An abnormal growth of cells which tend to proliferate in an uncontrolled way and, in some cases, to metastasize (spread).
Cancer is not one disease. It is a group of more than 100 different and distinctive diseases.
Cancer can involve any tissue of the body and have many different forms in each body area. Most cancers are named for the type of cell or organ in which they start. If a cancer spreads (metastasizes), the new tumor bears the same name as the original (primary) tumor.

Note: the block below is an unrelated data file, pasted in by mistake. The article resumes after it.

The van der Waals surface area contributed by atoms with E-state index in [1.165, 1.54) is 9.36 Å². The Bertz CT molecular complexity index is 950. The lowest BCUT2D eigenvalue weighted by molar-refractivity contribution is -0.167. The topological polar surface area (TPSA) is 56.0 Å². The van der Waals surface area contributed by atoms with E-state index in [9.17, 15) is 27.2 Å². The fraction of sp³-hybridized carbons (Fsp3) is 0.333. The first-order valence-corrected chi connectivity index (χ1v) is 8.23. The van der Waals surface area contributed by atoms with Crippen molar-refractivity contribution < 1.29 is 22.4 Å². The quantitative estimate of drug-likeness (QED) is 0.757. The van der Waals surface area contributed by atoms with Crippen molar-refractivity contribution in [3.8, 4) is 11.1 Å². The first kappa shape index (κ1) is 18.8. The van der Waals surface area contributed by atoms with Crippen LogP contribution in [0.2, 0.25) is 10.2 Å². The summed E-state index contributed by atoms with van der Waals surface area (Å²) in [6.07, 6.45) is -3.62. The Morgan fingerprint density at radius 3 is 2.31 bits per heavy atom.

The frequency of a particular cancer may depend on gender. While skin cancer is the most common type of malignancy for both men and women, the second most common type in men is prostate cancer and in women, breast cancer.
Cancer frequency does not equate to cancer mortality. Skin cancers are often curable. Lung cancer is the leading cause of death from cancer for both men and women in the United States today.
Benign tumors are NOT cancer; malignant tumors are cancer. Cancer is NOT contagious.
Cancer is the Latin word for crab. The ancients used the word to mean a malignancy, doubtless because of the crab-like tenacity a malignant tumor sometimes seems to show in grasping the tissues it invades. Cancer may also be called malignancy, a malignant tumor, or a neoplasm (literally, a new growth).